Perhaps surprising to some, there are multiple comorbidities that relate to hearing loss, and the ears themselves. There are six major comorbidities that are typically associated with hearing loss (Isolation, falling and balance, depression, diabetes, cardiovascular disease, and dementia or cognitive decline). A highly prominent example among the general population is cognitive ability tied to auditory deprivation.
Among the healthy hearing population, sound travels from the ears to the brain via auditory pathways; adversely, when these pathways shrink or go unstimulated, areas of the brain can atrophy as a causal effect. According to Johns Hopkins University research, hearing-impaired participants in a decade long clinical study on the effects of aging were found to have lost up to a cubic centimeter of brain tissue, annually. “The study also gives some urgency to treating hearing loss rather than ignoring it,” (Frank Lin, M.D., Ph.D). In this vein, word discrimination and speech understanding can decay, correlated to how hearing loss develops over time. Further, reversal of this cognitive comorbidity is minimal via any auditory treatment.
Additionally, the presence of falling is often linked to inner-ear disorders like vertigo; simply, hearing loss can create an imbalance (i.e. one ear hearing better than the other) making a person feel disoriented and lacking directionality. This in and of itself can cause falling.
Hearing Care Professionals see these comorbid conditions at a daily rate. It’s unfortunately a normal occurrence. Many patients, even those with only mild hearing loss, have speech discrimination problems that continue to degrade when that hearing loss goes untreated. This is the case, as when any muscle is atrophying in the body, it is hard to remedy it back to 100%, and the same is true for the brain. Hearing aids are a tool to help slow this degradation, but they cannot reverse brain tissue damage.
Falling is the leading cause of fatal and non-fatal injuries among the elderly. Among this patient group, it is another frequently seen comorbidity. As patients often come in with casts on or bruising after a fall, this comorbidity is obvious and recognizable from the onset. This is unlike cognitive brain decline, which is less apparent and obvious due to the slow progression and less visible reactive signs. Thus, cognitive decline’s gradual acceleration leads to additional danger due to the lack of recognition and appearance.
Another Johns Hopkins study, that included just over 2,000 patients, suggested hearing loss as a risk factor for falls. “Gait and balance are things most people take for granted, but they are actually very cognitively demanding… If hearing loss imposes a cognitive load, there may be fewer cognitive resources to help with maintaining balance and gait," (Frank Lin, M.D., Ph.D).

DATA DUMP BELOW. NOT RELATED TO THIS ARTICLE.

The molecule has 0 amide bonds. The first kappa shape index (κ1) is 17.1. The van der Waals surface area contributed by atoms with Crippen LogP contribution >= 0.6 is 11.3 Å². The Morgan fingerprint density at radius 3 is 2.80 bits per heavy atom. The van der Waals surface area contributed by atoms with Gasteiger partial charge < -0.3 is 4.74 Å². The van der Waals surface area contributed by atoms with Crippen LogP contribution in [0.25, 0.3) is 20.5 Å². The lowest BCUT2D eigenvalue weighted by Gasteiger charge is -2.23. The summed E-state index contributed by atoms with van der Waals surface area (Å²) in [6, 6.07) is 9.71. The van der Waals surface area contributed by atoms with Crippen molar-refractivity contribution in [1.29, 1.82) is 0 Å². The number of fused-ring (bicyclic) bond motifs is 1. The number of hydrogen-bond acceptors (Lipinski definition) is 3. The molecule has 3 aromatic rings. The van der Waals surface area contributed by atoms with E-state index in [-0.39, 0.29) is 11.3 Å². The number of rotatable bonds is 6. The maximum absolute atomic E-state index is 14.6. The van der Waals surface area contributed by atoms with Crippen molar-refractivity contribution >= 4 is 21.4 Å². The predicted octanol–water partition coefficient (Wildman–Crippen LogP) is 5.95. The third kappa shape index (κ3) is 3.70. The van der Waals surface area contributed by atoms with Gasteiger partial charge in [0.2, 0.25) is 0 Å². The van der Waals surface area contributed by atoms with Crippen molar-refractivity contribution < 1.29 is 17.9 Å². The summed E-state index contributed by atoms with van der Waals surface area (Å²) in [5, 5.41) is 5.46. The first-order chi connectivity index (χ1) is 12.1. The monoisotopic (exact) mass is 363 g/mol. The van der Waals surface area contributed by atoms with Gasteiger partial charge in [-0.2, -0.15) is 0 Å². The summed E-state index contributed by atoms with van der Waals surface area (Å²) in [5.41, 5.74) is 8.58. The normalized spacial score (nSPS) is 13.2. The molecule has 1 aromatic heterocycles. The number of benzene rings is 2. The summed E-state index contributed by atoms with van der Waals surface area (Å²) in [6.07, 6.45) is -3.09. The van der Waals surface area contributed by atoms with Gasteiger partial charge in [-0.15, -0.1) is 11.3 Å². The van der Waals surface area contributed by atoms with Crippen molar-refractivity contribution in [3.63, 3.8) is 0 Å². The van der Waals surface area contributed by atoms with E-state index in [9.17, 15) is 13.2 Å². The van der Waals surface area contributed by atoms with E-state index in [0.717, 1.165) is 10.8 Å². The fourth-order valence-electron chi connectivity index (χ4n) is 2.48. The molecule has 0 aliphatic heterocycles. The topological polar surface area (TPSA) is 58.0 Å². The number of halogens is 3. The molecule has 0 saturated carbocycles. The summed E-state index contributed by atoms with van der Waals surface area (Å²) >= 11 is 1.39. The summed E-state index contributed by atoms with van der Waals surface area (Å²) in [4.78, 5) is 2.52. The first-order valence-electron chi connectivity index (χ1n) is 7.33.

Chiefly, ears are how the brain interprets sound. People hear with their ears and understand with their brain. The longer hearing loss goes untreated, the more likely it is that a patient’s word discrimination, or speech understanding, will also decline. Word comprehension and how the ears pick up sound at different frequencies go hand-in-hand. This effects how the brain processes speech. For many people, hearing loss occurs only at certain frequencies. Hearing aid technology is designed to amplify sound at specific frequencies, so that all of the sound is presented at a more normal level. Word comprehension can be somewhat improved through sound amplification for patients with poor word discrimination, but in most cases once the damage is done it can become very difficult to regain functional hearing.
If sufferers don’t have hearing loss treated, it’ll become increasingly difficult to do so. Over time, the brain can forget how to process speech to the point that a person may be able to hear sound, but they are unable to recognize or discern words. The technology that Beltone utilizes in its hearing aids can clean up the sound easily, but the brain will just hear a garbled mess.
It takes people seven years on average from first recognizing hearing loss to getting it treated. 48 million Americans have some form of hearing loss, and only a small portion are treated. Once a person is 55-years old, it is recommended they should have a hearing test regardless of other factors. If they don’t have hearing loss at that time, the test results will serve as a baseline to compare to during future, subsequent tests.
About the Author: Kory Castro is Board-Certified Hearing Instrument Specialist and co-owner of Beltone clinics located throughout Arizona and part of the nation's largest network of hearing healthcare providers. He is also President of the Casmin Hearing Group. As a hearing healthcare service provider, Kory strongly believes in his role as a community resource. Mr. Castro’s mission is to enable the hearing impaired to develop their full potential to communicate effectively with others, through the integrity and excellence of the services his organizations provide.